April 6, 2015 by brennon
It’s time for another Q&A session and this time we not only got to sit down for a chat with Anthony from Icarus Miniatures but also check out some exclusive renders for the amazing looking Gabriel Cross who features as one of the Mercenaries in their game!
BoW: First off tell us a little bit about how Icarus Miniatures got started and what drove you to start working on this Sci-Fi wargame…
Anthony: The idea to make a game came one afternoon when a friend and I were sat around lamenting the latest developments of our main gaming system at the time. We weren’t happy with the direction it had been taking, and one of us (at this point, I can no longer remember who) said “We should just make our own game” in passing.
The idea stuck in my head and over the next few weeks I started to sketch out the core of what would become The Icarus Project.
Tell us a little bit about the background for the game world and some of the factions that you’ve talked about already like the Alliance, Ji’tar and Nexus…
The background of this universe actually existed long before it became a game. I began writing stories about the Bounty Hunter, Gabriel Cross, whilst in University. These stories developed and I started building a world around the character.
My original plan was to turn the universe into a novel series; it wasn’t until I began to take the rules I was writing seriously, and realised that I would need a world to set the rules within, that I decided to combine the two.
I think that was actually a blessing because it means that I know these characters and have lived with them now for nearly six years; which will hopefully mean there’s more substance to the stories they appear in.
Let’s break down the factions for you…
The Galactic Alliance of Humanity is one of the biggest factions and they control the most territory. The Alliance is a collection of human-controlled worlds who have agreed to be governed by a central body, and all obey a set of standard laws across Alliance space. They’re quite a utilitarian faction and invest heavily in the military which is all very functional.
The Nexus are the closest thing to a main villain the game has. When most people refer to the Nexus they are actually talking about the Nexus Separatist Movement which an extremist group that has seized control of most of the Nexus worlds. They consider themselves to be THE dominant species in the galaxy and have a particular hatred of humanity. The Nexus have been responsible for two galactic wars and have a reputation for their barbarity.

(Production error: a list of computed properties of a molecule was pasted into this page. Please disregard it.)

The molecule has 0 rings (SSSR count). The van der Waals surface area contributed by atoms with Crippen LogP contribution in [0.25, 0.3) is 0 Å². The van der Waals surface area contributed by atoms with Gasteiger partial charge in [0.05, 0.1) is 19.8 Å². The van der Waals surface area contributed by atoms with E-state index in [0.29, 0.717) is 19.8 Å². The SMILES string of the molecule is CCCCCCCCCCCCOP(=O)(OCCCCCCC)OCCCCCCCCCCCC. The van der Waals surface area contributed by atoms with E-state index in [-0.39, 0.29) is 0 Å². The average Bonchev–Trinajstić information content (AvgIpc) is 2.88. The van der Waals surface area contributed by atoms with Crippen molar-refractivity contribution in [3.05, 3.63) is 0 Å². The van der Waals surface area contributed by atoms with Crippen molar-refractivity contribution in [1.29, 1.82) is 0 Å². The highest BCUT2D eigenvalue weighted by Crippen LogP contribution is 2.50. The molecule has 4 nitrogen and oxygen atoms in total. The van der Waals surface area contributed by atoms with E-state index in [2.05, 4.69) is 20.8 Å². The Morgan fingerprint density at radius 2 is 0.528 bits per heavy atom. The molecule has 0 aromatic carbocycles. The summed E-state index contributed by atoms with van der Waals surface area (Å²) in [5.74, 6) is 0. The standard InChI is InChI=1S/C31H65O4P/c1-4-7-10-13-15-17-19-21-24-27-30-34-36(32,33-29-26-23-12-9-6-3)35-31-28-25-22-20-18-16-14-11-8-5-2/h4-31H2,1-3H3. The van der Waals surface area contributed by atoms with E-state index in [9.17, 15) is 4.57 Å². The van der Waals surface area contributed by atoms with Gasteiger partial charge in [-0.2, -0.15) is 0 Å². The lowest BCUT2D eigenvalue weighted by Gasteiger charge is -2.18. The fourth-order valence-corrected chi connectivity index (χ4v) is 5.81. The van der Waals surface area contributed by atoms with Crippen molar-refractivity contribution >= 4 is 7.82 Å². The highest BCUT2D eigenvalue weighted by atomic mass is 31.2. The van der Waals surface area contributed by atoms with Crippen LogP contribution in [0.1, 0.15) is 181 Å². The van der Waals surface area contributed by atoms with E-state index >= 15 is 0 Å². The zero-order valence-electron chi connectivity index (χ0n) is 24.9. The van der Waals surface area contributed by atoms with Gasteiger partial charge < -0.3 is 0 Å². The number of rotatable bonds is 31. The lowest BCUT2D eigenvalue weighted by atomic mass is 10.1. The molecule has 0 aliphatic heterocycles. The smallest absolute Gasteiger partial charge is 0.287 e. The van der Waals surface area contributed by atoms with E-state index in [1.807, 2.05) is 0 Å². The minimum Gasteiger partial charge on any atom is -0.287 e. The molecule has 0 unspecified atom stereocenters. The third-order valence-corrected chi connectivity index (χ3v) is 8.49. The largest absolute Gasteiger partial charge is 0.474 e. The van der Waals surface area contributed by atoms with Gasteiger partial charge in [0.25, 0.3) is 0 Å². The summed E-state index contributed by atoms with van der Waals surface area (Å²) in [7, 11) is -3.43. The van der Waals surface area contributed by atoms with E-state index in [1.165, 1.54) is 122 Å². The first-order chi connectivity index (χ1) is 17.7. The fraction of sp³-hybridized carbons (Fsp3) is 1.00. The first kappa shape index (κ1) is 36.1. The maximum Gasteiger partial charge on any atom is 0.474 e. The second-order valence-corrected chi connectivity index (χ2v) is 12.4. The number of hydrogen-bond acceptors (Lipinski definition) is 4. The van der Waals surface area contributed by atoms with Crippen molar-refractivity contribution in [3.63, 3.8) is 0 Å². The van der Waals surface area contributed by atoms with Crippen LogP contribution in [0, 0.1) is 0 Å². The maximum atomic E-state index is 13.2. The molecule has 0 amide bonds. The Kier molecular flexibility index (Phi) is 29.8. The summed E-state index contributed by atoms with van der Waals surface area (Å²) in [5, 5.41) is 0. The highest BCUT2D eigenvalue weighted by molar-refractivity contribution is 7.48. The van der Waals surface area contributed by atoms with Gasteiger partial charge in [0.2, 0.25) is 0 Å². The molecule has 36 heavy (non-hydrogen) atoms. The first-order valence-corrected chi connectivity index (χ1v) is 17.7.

The Ji’tar are one of the smallest factions in terms of the amount of planets they control. Their empire is a collection of eleven main worlds, and a handful of trading worlds set on the very edges of explored space.
The Ji’tar are famous for their metal; which is only found on their home-worlds. Ji’tar metal is immensely strong which makes it fantastic for armour and their economy is fuelled by exporting a tiny percentage of this to other civilisations.
There were originally twelve worlds on which the metal was found however during a war with another race, the Ji’tar destroyed their own world to deny the enemy access to the mines.
One of the races we’ve yet to show, the Praesidians are the oldest known race, and responsible for creating the Council which is the galactic body that most of the races belonged to prior to the second Nexus war. The Praesidians are also responsible for the Light Gates, the portals which are used to achieve interstellar travel.
The majority of the Praesidian race left known space shortly after the second Nexus war. No one knows why.
The newest player on the galactic stage, the United Robotics Corporation is a mega-business that has moved from supplying technology for home and industry, to a military robotics manufacturer. The URC are a group of transhumanists who believe humanity’s next evolutionary step is robotic upgrades and artificial intelligence.
Factions are awesome but of course there’s the rules to consider too. Can you give us a run down of the basics and tell us why your game stands out from others out there at the moment?
The system works on an alternate activation mechanic where each player performs actions (usually two) with a single miniature at a time. The core mechanics are simple and easy to learn as we want people to be up and playing in as little time as possible.